I don’t read mountaineering novels very often; I suppose I don’t really see the point of them when there’s already so many dramatic factual accounts to read.
I’m really glad I made an exception here. I thought First on the Rope is an exquisite novel. It’s a finely-written love letter to the mountains, perfectly capturing the beauty and magic of long days moving through the mountains balanced against the cost.
Chris Bonington’s endorsement across the front cover claims this to be ‘the definitive climbing novel’, and within a couple of pages it becomes clear this is no hyperbole. Frison-Roche has written a story so vivid and intricate in its details that it’s difficult to believe it’s only fiction. The language is beautifully crafted, full of evocative images and careful descriptions.
The book centres around one family living in Chamonix – three generations all enraptured by life in the mountains. Pierre and his family have different ideas about his future career, but all debate is put on hold as disaster strikes. As daring rescues and near-misses play out across the peaks, the writing is constantly drawn back to the beauty and majesty of the landscape. Behind all the human drama the mountains are constantly changing, shaping events and deciding futures.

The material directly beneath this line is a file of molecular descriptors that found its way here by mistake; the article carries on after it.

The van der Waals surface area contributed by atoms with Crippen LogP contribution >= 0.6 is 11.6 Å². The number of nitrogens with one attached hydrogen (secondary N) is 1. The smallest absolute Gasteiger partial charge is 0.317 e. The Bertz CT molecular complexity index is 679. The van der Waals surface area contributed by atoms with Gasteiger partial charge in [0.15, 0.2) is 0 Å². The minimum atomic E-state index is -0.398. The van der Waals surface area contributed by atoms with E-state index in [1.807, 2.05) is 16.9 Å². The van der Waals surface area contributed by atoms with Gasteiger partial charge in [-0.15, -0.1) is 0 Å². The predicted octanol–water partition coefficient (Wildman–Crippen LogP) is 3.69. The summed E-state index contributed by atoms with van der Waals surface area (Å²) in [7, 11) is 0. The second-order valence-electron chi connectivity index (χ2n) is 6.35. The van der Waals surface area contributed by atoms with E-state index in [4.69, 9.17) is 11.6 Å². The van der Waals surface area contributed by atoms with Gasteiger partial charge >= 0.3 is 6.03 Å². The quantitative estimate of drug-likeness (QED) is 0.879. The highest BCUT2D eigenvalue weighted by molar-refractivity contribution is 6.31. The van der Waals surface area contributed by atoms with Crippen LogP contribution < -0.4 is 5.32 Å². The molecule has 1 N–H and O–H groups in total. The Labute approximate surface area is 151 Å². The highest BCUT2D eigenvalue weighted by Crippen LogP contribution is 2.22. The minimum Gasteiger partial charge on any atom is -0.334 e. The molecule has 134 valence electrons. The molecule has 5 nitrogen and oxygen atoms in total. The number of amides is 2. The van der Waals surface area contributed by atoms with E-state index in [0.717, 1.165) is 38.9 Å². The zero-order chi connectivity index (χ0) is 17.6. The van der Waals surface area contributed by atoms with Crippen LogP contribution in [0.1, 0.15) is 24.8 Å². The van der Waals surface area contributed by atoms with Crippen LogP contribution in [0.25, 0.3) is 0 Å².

Occasionally the author allows a welcome reprise from the mountain drama to show hut building or cattle herding. It’s a well-rounded glimpse into what it means to shape a life around the mountains.
As a mountain guide himself, Frison-Roche writes from the heart and uses the wealth of his own experience to make these settings and characters spring to life. The writing strikes a careful balance between glorifying the beauty of the mountains and showing the inevitable dangers of time spent playing in such a place. It’s a book about the costs of mountains and the sacrifices climbers make to keep returning to them, about the selfishness of risking your life for a hobby. But ultimately the mountains always bring out the best in the characters and shape them into better people; a risky and painful choice but an inevitable one.
(I was provided with a free copy by Vertebrate Publishing in exchange for an honest review.)
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Predominantly climbing/outdoors literature, mountaineering history and nature writing.